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Introduction

There is perhaps no greater a focus when it comes to ethical tech than the mobile phone industry.

Mobile phone ownership has soared since the mid-1990s to more than 83m in the UK – more than one handset for every individual, but we don’t yet know enough about the potential health implications of this technology. Whilst there is no firm evidence for a direct link between mobile phone use and health risks, experts tend to suggest we should remain cautious. This section will explore some of these health issues, and suggest the networks and handsets that are the most environmentally friendly.

Keyword-ResearchLook out for our new sector-specific Ethical Accreditation certification marks which now cover over 15 different consumer product sectors. These are additional to our original Ethical Company mark that features on the packaging of over 100 million consumer products every year.

Ethical Tech – Conflict Minerals

Conflict minerals are a huge issue in the mobile phone industry. The fact is that the mineral trade has funded some of the world’s most brutal conflicts for decades.

Graphic: Credit Global Witness.

A recent Amnesty International and Global Witness report has revealed an astonishing amount of US companies fail to meet a proposed conflict mineral law. As it currently stands, some of the biggest and most popular global tech brands face constant criticism due to frequent links between their supply chains and human rights abuses.

Child Labour

To add to the above, a 2016 investigation by Amnesty International exposed the use of child labour in supply chains behind smart phone batteries used by such major electronics brands as Apple, Samsung and Sony. To quote the Amnesty report:

These child miners, some as young as seven, live in the Democratic Republic of the Congo (DRC), central Africa. Given that more than half the world’s cobalt comes from the DRC, that one fifth of it is extracted by artisanal (or informal) miners, and that around 40,000 children work in southern DRC where the cobalt is mined, there’s a chance that our phones contain child labour.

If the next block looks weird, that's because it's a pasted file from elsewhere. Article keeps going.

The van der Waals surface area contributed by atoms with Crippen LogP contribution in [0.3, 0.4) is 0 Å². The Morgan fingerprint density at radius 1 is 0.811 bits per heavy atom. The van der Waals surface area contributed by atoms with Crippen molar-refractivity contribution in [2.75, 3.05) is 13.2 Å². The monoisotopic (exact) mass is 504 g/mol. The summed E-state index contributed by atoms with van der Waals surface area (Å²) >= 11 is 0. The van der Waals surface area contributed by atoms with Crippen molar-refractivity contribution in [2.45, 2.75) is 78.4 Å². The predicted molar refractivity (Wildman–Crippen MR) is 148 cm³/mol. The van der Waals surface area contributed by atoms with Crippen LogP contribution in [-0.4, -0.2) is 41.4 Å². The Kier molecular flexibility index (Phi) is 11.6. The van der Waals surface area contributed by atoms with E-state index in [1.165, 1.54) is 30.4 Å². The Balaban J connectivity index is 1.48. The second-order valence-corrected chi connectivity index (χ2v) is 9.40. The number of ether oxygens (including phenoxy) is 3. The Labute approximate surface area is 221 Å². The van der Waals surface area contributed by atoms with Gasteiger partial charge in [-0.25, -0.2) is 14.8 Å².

Yet phone manufacturers – global brands including Apple and Samsung – won’t tell us if their cobalt supply chains are tainted by child labour. They have a responsibility to do so –to check for and address child labour in their supply chains, setting an example for the rest of the industry to follow.

Recycling

Many toxic chemicals go into mobile phones, making their disposal a potential health hazard. This often takes place in the developing world, where labour costs and environmental standards are lower. Greenpeace and Amnesty International highlights the danger that some workers are exposed to when processing old mobile phones without proper equipment, and has persuaded some companies, including Sony and Nokia, to eliminate harmful chemicals including flame retardants and PVC plastic from their products.

If you are one of the 15 million people in the UK who are disposing of a mobile phone this year, you can help to alleviate the environmental strain by recycling your handset. Many supermarkets, charity shops and mobile phone retailers offer recycling services, often for a good cause.

Ethical Comparison – Mobile Phones and UK Networks Detailed Table


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Buy our detailed Ethical Research Reports. See the findings behind companies’ ethical ratings, as featured in The Good Shopping Guide. Several different product sectors available covering hundreds of consumer brands.

We have created ethical comparison rankings for the following tech brands, based on the activities of the company group (see above tables): Giffgaff,O2, The People’s Operator, Virgin Mobile, Fairphone, Huawei, HTC, NEC, Vodafone, EE, Blackberry, Motorola, LG, Sony, Three, Microsoft / Nokia (Lumia), iPhone (Apple), Samsung.

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